Dr. Ryan C.N. D'Arcy, Ph.D. Neuroscience

Research

The focus of our research is on basic and clinical neuroscience, with both intertwined where possible. We use a wide array of advanced brain imaging modalities to study functional systems and help patients with neurological conditions.

Systems and Cognitive Neuroscience

White matter activation in fMRI: Nearly half of brain tissue is white matter. In spite of a strong bias against it, our team has shown that fMRI can detect functional activation in white matter. This discovery is opening up advances in functional connectivity, new measures of white matter integrity, and studies of the physiological basis of fMRI.

Brain function is similar to weather systems. It has spatial and temporal components, can be focal and distributed, and is multidimensional. Consequently, a multimodal imaging approach is needed to characterize activation changes through neural architectures when information is processed. Technologies and methods include:

  • High field magnetic resonance imaging (MRI)
  • Functional magnetic resonance imaging (fMRI)
  • Magnetic resonance spectroscopy (MRS)
  • High-density magnetoencephalography (MEG)
  • Magnetic source imaging (MSI)
  • High-density electroencephalography (EEG)
  • Current source imaging (CSI)
  • Evoked and event-related potentials (EPs/ERPs)
  • Rapid transcranial magnetic stimulation ((TMS)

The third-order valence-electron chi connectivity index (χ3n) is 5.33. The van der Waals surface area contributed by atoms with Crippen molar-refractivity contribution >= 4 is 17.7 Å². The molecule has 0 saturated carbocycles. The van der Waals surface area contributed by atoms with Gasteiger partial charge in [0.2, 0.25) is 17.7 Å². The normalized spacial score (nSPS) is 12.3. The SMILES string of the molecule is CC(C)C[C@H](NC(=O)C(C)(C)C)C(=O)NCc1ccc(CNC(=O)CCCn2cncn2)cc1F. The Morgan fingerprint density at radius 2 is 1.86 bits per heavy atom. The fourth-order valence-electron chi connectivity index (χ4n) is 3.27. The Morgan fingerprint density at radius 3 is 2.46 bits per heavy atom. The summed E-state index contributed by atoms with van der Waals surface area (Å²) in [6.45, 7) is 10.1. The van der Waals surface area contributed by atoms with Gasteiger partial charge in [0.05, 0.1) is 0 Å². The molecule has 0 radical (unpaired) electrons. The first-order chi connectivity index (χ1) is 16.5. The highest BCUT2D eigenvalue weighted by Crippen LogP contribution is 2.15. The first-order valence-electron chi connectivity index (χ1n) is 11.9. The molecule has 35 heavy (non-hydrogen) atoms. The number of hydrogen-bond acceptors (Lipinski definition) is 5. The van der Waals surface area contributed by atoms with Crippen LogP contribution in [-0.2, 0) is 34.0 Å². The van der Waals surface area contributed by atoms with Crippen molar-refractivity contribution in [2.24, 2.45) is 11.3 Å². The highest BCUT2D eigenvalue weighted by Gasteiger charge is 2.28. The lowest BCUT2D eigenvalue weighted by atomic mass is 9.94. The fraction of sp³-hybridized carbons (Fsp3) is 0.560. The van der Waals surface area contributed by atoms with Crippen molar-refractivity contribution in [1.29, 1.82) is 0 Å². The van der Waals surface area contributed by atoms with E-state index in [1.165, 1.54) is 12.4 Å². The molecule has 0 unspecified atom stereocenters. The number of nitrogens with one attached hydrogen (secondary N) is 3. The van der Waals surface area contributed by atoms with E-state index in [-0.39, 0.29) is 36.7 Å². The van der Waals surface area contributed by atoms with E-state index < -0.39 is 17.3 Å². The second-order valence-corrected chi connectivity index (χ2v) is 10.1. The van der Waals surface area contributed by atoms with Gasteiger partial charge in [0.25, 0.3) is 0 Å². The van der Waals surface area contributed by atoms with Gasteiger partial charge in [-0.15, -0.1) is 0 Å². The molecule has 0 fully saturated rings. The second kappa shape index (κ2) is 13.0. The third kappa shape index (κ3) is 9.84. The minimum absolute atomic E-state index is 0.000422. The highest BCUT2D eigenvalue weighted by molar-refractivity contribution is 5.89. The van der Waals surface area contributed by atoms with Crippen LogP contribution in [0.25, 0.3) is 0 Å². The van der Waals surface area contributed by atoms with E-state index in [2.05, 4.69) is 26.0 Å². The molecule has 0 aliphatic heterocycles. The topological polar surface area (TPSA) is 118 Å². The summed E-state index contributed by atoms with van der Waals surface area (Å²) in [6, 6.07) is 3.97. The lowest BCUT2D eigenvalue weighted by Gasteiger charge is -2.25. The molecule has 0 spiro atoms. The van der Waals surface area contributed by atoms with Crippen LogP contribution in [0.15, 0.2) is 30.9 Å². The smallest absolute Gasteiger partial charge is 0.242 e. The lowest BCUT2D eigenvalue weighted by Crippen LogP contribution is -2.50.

Translational and Clinical Neuroscience

Brain function enables the development of next-generation diagnostics and therapeutics. Overcoming the challenges and barriers to the clinic requires a focus on translational neuroscience.

Neurosurgical treatment of tumours and epilepsy: Canada's Brain Surgery Simulator is the first patient-specific simulator for neurosurgical planning. The simulator uses virtual reality, haptic feedback, and full anatomical and functional planning capabilities. Similar to the way flight simulators train pilots, we use the simulator technology to do virtual surgery on a patient's brain before entering the operating room.

The brain has the capability to recover well beyond conventional expectations: Neural plasticity can be tracked to guide rehabilitation. Changes in activation can be shown more than five years after brain injury. These changes in the brain come before changes in behaviour - providing critical feedback when it is needed most.

Brain trauma scanner (the Halifax Consciousness Scan) for "failure to rescue" advances: A portable, rapid, easy-to-use screening medical device for "brain first-aid". Evaluates conscious awareness for a host of brain disorders and diseases (e.g., TBI, Stroke, AD, concussion, etc.). The scanner is deployable in much the same way as the Automatic External Defibrillator (AED) is used for heart first-aid.

Applications and approaches towards this goal include:

  • Novel indications for early diagnosis (Epilepsy & Alzheimer's)
  • Enhanced assessment of functional recovery and plasticity (TBI)
  • Presurgical functional mapping (Tumours & Epilepsy)
  • Consciousness and cognitive assessment (Stroke & TBI)
  • Point-of-care technology development (All brain conditions)
  • Virtual reality simulation development (Surgery)
  • Biomarker identification and characterization (Neurology)